It's likely to be much larger than that.

It is like a war zone.

You're driving through areas where they're completely burnt out and black.

It looks like a bomb went off.

Gretel Compton lives in Ojai.

She explains the Thomas Fire has surrounded her town.

I want to go home.

I want to see what the damage is.

We have lost part of our house.

I'm just so up in the air.

I don't know what to do.

Where do you start?

I have no water.

I have no power.

I'm on a well, you know?

All of that stuff is burnt.

Other friends and neighbors have lost everything, everything, and now they have to start from scratch, and it's just so heart-wrenching.

After leaving Gretel, we take a tour of The Thacher School in Ojai.

The Thomas Fire has scorched the land around the private high school.

We evacuated all faculty and students Tuesday morning at 1:00 a.m.

When are the students going to be back here?

Decision was made that, given the recovery period and recovering from smoke damage and other things, that we just decided to say the semester was over, so the students will not come back until January.

You're surrounded by the fire.

Uneasy? Not worried?

How you feeling?

Well, you know, initially very, very uneasy.

This is not part of the actual Thomas Fire raging near The Thacher School.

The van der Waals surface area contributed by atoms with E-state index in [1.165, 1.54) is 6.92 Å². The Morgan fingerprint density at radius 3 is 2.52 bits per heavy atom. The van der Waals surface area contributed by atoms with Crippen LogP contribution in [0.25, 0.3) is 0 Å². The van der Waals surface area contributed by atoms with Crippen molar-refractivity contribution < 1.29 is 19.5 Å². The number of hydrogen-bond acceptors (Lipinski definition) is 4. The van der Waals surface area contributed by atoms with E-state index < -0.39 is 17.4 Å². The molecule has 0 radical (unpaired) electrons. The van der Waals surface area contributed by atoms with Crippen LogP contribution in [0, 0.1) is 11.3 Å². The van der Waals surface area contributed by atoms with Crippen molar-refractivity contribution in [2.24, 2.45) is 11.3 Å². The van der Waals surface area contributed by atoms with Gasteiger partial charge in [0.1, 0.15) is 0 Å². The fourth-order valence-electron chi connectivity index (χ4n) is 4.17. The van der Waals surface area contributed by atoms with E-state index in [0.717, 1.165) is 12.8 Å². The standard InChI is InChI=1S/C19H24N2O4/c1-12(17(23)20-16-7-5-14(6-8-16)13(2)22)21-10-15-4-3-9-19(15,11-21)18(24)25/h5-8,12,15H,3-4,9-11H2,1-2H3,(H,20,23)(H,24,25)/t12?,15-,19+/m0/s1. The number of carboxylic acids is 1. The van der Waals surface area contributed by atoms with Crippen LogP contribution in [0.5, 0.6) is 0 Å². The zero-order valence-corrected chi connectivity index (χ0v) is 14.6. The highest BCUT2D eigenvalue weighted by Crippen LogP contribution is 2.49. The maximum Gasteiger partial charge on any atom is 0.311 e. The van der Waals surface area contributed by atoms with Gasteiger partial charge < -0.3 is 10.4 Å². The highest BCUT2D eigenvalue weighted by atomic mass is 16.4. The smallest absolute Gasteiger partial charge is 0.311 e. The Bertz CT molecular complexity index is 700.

These firefighters are taking preventive measures to stop the Thomas Fire from scorching this hillside next to the school property.

They're conducting a controlled burn.

This is where firefighters prep an area so it burns safely.

Firefighters basically burn this area off so it doesn't burn in an uncontrolled fashion later.

Chris Harvey explained some of these preventive measures when we spoke with him at the Ventura command post earlier.

There's brush-clearing.

We also have some livestock vegetation management where, where possible, we'll get sheep and goats out in these areas to try and graze and knock some of those fire fuels down.

We do use live fire where possible, and, when we can safely do it, We will reduce fire fuels by doing controlled burns or prescribed burns, and then there's physical -- actual removing the fuel, so disking, mowing, plowing, felling trees, removing low-hanging branches.

They'll often cut branches up higher so they can't be ignited -- what we can call ladder fuels, where a fire on the ground will ignite those low-hanging branches.

So there's a number of different techniques that we can use to get those fire fuels reduced.

Wildfires, particularly forest fires, can actually the environment.

They can rid forested areas of dead and decaying matter and provide natural fuel during drought periods.